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Sleep. 2012 Jul 1;35(7):909-19. doi: 10.5665/sleep.1950.

Extracellular levels of lactate, but not oxygen, reflect sleep homeostasis in the rat cerebral cortex.

Author information

1
Department of Psychiatry, University of Wisconsin-Madison, Madison, Wisconsin, USA.

Abstract

STUDY OBJECTIVE:

It is well established that brain metabolism is higher during wake and rapid eye movement (REM) sleep than in nonrapid eye movement (NREM) sleep. Most of the brain's energy is used to maintain neuronal firing and glutamatergic transmission. Recent evidence shows that cortical firing rates, extracellular glutamate levels, and markers of excitatory synaptic strength increase with time spent awake and decline throughout NREM sleep. These data imply that the metabolic cost of each behavioral state is not fixed but may reflect sleep-wake history, a possibility that is investigated in the current report.

DESIGN:

Chronic (4d) electroencephalographic (EEG) recordings in the rat cerebral cortex were coupled with fixed-potential amperometry to monitor the extracellular concentration of oxygen ([oxy]) and lactate ([lac]) on a second-by-second basis across the spontaneous sleep-wake cycle and in response to sleep deprivation.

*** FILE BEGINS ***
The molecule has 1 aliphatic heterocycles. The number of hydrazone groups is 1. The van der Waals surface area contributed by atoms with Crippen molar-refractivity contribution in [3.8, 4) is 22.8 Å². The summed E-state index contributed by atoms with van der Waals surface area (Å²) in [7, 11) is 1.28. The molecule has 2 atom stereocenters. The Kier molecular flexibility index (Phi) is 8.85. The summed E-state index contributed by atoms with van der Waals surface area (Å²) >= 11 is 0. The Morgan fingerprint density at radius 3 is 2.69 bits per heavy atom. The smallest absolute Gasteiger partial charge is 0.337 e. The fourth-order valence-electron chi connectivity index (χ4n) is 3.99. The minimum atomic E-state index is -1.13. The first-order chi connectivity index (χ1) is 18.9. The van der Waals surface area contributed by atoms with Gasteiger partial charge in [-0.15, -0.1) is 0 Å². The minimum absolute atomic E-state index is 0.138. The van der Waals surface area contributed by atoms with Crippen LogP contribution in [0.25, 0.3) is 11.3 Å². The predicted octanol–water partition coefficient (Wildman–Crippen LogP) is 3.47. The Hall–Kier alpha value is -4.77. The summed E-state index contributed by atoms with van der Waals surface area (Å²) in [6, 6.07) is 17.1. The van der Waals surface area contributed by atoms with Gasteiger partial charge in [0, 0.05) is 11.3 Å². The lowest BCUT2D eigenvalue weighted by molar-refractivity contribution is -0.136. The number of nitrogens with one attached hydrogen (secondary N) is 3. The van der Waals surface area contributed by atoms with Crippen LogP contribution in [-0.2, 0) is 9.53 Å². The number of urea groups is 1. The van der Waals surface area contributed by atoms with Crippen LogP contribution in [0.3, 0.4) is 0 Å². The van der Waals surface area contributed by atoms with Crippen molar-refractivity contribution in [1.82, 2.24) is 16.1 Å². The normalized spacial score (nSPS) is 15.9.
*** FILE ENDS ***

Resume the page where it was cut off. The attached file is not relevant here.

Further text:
SETTING:

Basic sleep research laboratory.

PATIENTS OR PARTICIPANTS:

Wistar Kyoto (WKY) adult male rats.

INTERVENTIONS:

N/A.

MEASUREMENTS AND RESULTS:

Within 30-60 sec [lac] and [oxy] progressively increased during wake and REM sleep and declined during NREM sleep (n = 10 rats/metabolite), but with several differences. [Oxy], but not [lac], increased more during wake with high motor activity and/or elevated EEG high-frequency power. Meanwhile, only the NREM decline of [lac] reflected sleep pressure as measured by slow-wave activity, mirroring previous results for cortical glutamate.

CONCLUSIONS:

The observed state-dependent changes in cortical [lac] and [oxy] are consistent with higher brain metabolism during waking and REM sleep in comparison with NREM sleep. Moreover, these data suggest that glycolytic activity, most likely through its link with glutamatergic transmission, reflects sleep homeostasis.

KEYWORDS:

EEG; Lactate; cerebral cortex; in vivo amperometry; oxygen; rat; sleep; slow-wave activity

PMID:
22754037
PMCID:
PMC3369226
DOI:
10.5665/sleep.1950
[Indexed for MEDLINE]
Free PMC Article

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